Hurts So Good: Representations of Sadomasochism in Spanish Novels (1883-2012)
- Author(s): Powell, Eilene Jamie;
- Advisor(s): Torrecilla, Jesús;
- Bermúdez, Silvia
- et al.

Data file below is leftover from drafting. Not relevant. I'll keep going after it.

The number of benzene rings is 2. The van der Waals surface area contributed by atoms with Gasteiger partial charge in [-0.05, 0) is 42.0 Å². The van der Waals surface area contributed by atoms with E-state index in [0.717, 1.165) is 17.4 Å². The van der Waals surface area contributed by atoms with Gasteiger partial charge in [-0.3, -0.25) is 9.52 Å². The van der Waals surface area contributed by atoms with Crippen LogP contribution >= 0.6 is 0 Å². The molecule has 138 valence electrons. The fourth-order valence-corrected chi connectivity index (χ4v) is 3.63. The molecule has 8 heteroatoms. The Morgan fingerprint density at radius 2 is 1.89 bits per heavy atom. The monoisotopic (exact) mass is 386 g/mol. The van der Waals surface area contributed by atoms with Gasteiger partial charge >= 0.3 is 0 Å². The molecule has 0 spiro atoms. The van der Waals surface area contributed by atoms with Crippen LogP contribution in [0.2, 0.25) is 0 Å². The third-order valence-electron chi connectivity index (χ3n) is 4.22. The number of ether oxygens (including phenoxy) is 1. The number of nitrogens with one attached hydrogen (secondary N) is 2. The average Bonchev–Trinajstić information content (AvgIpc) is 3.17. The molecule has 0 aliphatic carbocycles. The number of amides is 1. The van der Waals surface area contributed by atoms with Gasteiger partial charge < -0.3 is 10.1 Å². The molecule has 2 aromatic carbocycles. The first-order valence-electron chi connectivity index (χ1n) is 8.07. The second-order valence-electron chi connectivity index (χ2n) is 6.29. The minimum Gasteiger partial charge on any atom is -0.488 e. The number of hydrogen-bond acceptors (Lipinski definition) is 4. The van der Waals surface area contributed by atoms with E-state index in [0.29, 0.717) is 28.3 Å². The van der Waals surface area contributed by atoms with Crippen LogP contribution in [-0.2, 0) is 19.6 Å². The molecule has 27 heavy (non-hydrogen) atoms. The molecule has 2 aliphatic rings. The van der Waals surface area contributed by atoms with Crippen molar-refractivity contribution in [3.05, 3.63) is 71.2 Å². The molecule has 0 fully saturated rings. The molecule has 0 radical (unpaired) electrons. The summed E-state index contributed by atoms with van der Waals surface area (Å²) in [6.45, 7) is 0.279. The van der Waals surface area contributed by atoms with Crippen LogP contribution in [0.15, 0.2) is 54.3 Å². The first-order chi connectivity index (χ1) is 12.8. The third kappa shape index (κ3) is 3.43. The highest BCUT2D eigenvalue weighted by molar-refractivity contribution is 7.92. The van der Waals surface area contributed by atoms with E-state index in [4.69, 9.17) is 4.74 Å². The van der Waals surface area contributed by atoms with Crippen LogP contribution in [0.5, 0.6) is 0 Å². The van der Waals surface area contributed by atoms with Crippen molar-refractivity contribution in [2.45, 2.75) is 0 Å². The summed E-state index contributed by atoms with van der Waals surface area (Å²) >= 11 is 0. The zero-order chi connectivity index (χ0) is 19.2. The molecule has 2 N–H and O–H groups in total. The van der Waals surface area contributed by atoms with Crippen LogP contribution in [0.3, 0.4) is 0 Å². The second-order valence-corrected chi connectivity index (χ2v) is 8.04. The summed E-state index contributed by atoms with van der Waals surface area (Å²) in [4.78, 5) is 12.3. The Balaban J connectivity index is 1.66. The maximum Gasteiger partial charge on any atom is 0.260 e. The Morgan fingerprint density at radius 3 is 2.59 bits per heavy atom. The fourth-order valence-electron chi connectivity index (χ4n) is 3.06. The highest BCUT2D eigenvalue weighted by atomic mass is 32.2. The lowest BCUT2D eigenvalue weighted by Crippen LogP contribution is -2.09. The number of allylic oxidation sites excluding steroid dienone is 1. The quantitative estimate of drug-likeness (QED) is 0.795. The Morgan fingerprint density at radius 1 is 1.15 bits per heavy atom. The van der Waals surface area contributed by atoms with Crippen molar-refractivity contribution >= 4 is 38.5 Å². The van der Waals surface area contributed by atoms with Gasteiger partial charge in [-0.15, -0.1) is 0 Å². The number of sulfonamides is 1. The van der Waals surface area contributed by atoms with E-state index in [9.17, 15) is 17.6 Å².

This dissertation analyzes how, for over a century, Spanish novels have used sadomasochism (the derivation of pleasure through physical and/ or psychological pain) to criticize the Catholic Church from an anticlerical position, to denounce Francoism, and to sublimate the political left’s disillusionment with the post-Franco democratic era into an alternative sexual revolution. First, in the introduction, I review sadomasochism theory, both international and Spanish. Next, chapter one shows how Armando Palacio Valdés’s Marta y María (1883), Emilia Pardo Bazán’s Dulce Dueño (1911), and Victor Ripalda’s El pájaro azul (c.1930) use “holy sadomasochism” the confluence of religion and sadomasochism, through religious flagellation to promote an anticlerical agenda, especially in relation to women. Chapter two reveals how Juan Marsé’s Si te dicen que caí (Mexico, 1973. Spain, 1976) and Isaac Rosa’s El vano ayer (2004) use representations of sadomasochism in war and politics to denounce Francoism. Chapter three explores the possibility of the use of BDSM (Bondage and Discipline, Dominance and Submission, Sadism and Masochism) as a sublimation of the left’s desencanto with the democratic era into an alternative sexual revolution in the post-Franco democratic-era erotic novels Pedro Sempere’s Fritzcollage (1982), Almudena Grandes’s Las edades de Lulú (1989), and Luisgé Martín’s La mujer de sombra (2012).